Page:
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  • Title: The Pattern of Painful Adventures (Quarto)
  • Editors: Tom Bishop, Andrew Forsberg

  • Copyright Internet Shakespeare Editions. This text may be freely used for educational, non-proift purposes; for all other uses contact the Coordinating Editor.
    Author: Laurence Twine
    Editors: Tom Bishop, Andrew Forsberg
    Not Peer Reviewed

    The Pattern of Painful Adventures (Quarto)

    How Apollonius rewarded the fisherman that releeved him after he had suffered shipwracke: howe hee dealt also with olde Calamitus, and likewise with the Pyrates that stole away Tharsia.
    BY this time, when all cares were banished, and Apollonius injoyed his kingdome in quiet possession, he gave himselfe sometimes to delight as other Princes are wont to do. And it fortuned that on a day when he had dined, he walked foorth for recreation unto the sea side, with his wife and a fewe servants. And when hee came there, he sawe a small fisher boat fleeting under saile, which hee thought by all signes he should knowe well, for hee supposed it to be the fisherman's boat which succoured him, when he had suffered shipwracke in sailing from Tharsus towardes Pentapolis. Wherefore hee commaunded some of his servantes, to take another shippe which rode at anchor there on the shore, to go after and take him, and to bring the fisherman unto him unto the Coort.
    When the poore man saw himselfe boorded of so many and so gay a multitude, hee feared they had beene pyrates, and that they woulde have slaine him; and he fell downe on his knees, and besought them to have compassion upon him: he was but a poore fisherman, and had not that which they sought for: it were others that were more fit for their purpose to meete withall, such as ventured further in greater vesselles, carrying foorth great summes of money, and bringing home plenty of costly merchandize: As for him, they should not only find miserable povertie in ransacking his boat, but if they were also determined to take away his life from him, they should likewise with the same stroke bereave the lives of his poore wife, and many small Children, which were maintained by his hand onely. These or the like words uttered then the poore fisherman. But they smiling in their conceits, and mindefull of their Prince's commaundement, bade him not feare that they would robbe him, but saide that he must goe with them, and brought him away unto the court.
    And when he was come into the king's presence, Apollonius knewe him well, and saide unto the Queene and the Nobles that were about him: "Beholde, this is the man that received me into his house, and succoured mee when I suffered shipwracke, and shewed me the way into the Citie, by which meanes I came acquainted with good king Altistrates." And he rose out of his seate, and embraced him and said: "I am Apollonius Prince of Tyrus whome thou diddest succour, and therefore bee of good cheere, for thou shalt be rewarded." And the poore fisherman wept exceedingly for joy. And Apollonius commaunded two hundred sestercies of gold to be given unto him, and thirty servants, and twenty handmaides, and fortie horses, and fiftie sutes of apparell, and a faire pallace to dwel in, and made him an earle, and used no man so familiarly as he did him all the dayes of his life.
    240Nowe it was not long after that these things were done, but one called Calamitus the master of the ship of Tyrus, an olde man, who, as we have before declared, shewed unto Apollonius as hee was walking by the sea side with Lucina, that Antiochus and his daughter were dead, and the kingdome was reserved for him, came before Apollonius, and, falling downe on his knees: "Remember me, my most gratious Lorde Apollonius," saide hee, "since the time I tolde your grace the good tidings of king Antiochus's death." Then king Apollonius tooke him up by the hand, and caused him to sit downe by him, and talked familiarly with him, and gave him great thankes, and made him a great lord in his countrey.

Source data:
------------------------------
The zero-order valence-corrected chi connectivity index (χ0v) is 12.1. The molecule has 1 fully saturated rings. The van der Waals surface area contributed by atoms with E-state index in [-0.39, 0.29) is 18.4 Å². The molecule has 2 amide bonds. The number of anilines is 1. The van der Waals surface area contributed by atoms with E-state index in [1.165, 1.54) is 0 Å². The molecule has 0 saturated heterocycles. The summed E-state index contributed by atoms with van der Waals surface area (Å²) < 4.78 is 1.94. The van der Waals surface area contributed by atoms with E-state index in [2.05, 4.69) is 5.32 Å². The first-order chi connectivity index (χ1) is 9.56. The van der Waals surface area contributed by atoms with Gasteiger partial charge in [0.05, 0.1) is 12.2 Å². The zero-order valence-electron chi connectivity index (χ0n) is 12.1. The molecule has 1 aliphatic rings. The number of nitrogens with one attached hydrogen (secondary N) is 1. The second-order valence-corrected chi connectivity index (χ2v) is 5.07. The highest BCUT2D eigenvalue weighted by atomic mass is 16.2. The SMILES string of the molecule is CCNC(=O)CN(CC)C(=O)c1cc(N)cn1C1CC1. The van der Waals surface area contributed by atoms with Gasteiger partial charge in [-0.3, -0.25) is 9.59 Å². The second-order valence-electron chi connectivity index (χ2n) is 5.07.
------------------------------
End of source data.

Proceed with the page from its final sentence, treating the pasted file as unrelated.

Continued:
Thus Apollonius busied himselfe, not onely in bestowing himselfe curteously at home, but he also provided as well for the quiet governement of the state abroad, as it appeared by the diligence of his officers, who having lately taken certaine pyrates upon the sea, brought them to Pentapolis, where Apollonius then remained, to have justice executed upon them. When they were arrived, they were found guilty of the facte of which they were accused, and the next day being appointed for them to suffer, when they came unto the gallowes, they confessed many robberies, and among store, how once at Tharsus they rescued a maide named Tharsia from a villaine that woulde have slaine her, and brought her to Machilenta where they solde her to him that offered most money, and hee which bought her (as they thought) was a bawd.
    When the citizens, who were none of them ignorant of the Ladie Tharsia's adventures, heard this, they stayed execution, and sent word unto king Apollonius, saying: "May it please your grace to understand that we have certaine pyrates at the gallowes ready to be executed, and it appeareth that they be those that stole away the lady Tharsia your daughter from Tharsus, and sold her to the bawd at Machilenta. Which when we perceived, we thought it good to know your grace's pleasure what shall be doone with them." Apollonius thanked them, and willed the pirats to be brought before him, and examined them diligently, and found that they were the same men indeede that had preserved Tharsia's life. And he gave great thankes unto god and them, and imbraced them, and willingly pardoned them their lives. And for that he knew that the sinister means which they hitherto had insued was caused most by constraint, for want of other trade or abilitie to live by, he therefore made them all knights, and gave them plenty of gold and silver, and indowed them also with great possessions.